The Book, the Fox, and the Boy
For me, the deepest feelings and moving experiences in any book are the relationships the author exposes us to. But for some time I’ve been unsatisfied with the complex, secular people in the books I’ve been reading. I realize the richness of a literary experience is determined by the layers of conflict and uncertainty the reader works through, and these may be considered signs of intellectual and literary maturity. But I’m often left feeling alienated and empty.
Then I discovered PAX, by Sara Pennypacker. Our older daughter gave it to my wife, and I randomly chose to read it one listless night.
In no time I experienced the joy of discovering a wholeness, as if I were learning to love all over again.
The two bonded as only a child and animal can. They played, laughed and loved, until Peter’s father forced him to abandon the innocent and bewildered PAX by a roadside, bordering a forest vibrating with intimations of evil.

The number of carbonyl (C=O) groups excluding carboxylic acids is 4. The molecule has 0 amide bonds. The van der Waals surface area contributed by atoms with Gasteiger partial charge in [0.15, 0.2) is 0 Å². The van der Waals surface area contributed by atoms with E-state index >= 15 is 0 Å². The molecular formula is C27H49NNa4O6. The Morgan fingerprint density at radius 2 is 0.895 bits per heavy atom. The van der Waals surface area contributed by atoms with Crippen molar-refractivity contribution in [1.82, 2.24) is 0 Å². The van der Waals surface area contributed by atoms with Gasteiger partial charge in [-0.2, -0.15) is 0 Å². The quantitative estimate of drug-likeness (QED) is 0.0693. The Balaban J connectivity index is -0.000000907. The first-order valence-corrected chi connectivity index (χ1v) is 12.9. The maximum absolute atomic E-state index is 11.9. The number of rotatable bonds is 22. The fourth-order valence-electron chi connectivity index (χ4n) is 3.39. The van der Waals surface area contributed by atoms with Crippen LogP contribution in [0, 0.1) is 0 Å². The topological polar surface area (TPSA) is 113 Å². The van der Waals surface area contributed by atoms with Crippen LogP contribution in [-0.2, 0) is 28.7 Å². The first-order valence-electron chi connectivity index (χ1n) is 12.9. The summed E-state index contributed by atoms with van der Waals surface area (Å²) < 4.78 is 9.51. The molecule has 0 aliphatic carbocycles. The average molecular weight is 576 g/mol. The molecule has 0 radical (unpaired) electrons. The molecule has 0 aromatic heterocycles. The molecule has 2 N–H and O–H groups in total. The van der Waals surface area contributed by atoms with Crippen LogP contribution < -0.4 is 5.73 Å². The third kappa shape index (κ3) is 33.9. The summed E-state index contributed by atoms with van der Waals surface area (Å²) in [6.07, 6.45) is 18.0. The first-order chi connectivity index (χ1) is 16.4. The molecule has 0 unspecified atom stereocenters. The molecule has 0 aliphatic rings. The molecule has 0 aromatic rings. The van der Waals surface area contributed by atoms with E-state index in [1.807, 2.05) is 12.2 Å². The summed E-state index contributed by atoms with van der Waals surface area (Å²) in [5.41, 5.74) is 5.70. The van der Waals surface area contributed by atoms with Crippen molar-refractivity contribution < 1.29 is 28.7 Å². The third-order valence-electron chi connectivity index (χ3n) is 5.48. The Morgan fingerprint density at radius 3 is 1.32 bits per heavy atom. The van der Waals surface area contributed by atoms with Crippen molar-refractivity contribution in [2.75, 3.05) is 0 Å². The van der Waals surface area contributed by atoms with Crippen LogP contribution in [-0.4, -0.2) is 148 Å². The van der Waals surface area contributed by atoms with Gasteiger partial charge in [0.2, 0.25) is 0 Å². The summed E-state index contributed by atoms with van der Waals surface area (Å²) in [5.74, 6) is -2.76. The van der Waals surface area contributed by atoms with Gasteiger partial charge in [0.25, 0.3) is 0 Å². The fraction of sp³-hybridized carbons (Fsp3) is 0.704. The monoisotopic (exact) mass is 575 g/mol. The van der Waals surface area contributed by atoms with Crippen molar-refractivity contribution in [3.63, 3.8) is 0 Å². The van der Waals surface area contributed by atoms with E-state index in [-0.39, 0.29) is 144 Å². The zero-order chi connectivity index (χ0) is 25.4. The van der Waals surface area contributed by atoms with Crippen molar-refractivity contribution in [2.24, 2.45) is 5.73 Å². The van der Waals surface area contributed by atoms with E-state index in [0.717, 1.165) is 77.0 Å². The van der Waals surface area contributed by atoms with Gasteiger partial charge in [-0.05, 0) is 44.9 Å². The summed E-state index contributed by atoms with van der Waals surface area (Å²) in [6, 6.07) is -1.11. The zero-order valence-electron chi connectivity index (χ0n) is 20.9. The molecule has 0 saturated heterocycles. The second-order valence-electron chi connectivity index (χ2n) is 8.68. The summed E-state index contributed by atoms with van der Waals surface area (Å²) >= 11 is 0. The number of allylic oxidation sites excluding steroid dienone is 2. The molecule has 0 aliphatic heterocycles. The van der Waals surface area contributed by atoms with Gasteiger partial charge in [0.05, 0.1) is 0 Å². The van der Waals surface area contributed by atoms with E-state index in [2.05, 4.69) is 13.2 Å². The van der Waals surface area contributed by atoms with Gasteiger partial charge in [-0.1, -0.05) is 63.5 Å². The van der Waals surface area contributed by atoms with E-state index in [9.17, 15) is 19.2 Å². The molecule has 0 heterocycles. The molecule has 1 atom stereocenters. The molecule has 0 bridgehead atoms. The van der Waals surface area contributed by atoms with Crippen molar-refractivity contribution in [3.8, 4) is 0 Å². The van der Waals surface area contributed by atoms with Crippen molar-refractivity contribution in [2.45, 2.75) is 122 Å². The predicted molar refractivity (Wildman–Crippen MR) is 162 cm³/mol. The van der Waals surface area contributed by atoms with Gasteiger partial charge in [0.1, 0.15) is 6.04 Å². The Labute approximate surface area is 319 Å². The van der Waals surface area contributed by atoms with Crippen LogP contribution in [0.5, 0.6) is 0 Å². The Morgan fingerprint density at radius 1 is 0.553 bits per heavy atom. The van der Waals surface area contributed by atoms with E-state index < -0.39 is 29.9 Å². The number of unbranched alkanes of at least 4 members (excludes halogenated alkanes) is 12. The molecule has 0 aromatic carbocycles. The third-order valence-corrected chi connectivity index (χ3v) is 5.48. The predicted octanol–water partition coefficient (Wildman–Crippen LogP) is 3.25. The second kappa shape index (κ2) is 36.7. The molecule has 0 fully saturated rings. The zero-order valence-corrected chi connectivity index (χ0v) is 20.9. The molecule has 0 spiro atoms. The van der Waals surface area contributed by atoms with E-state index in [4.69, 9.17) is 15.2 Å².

This is the land of the ”war sick,” faceless men fighting a nameless war with no sides, and with the singular objective of planting explosives to destroy the land and foul the water. A cruel, violent war of destruction of nature, its beauty and innocent creatures, blown up and left on the soiled river banks.
Into this miasma, PAX must survive, while finding his way back to his boy, and heal from the profound hurt of betrayal. Peter, the boy, runs away from his grandfather’s house when his father joins ”war sick.” He yearns to be reunited with PAX… with the goodness of their lives together. In the process, and in simple, effective language, Pennypacker awakens in us the deep reality of the unity of all things. She knows well how our secular, Spiritless lives still stir deep yearnings for that “something” that comes from a place that's so powerful it can overwhelm. When Peter is asked, ”which is it, home or your animal companion?” Peter realizes that they are the very same thing. PAX grows, matures and falls in with a courageous, loyal Vixen dedicated to protecting her lame baby brother. This becomes his new family.
But Peter races destiny to be reunited with PAX, who, like all the creatures of the woods, is is increasingly terrified by the faceless war sick.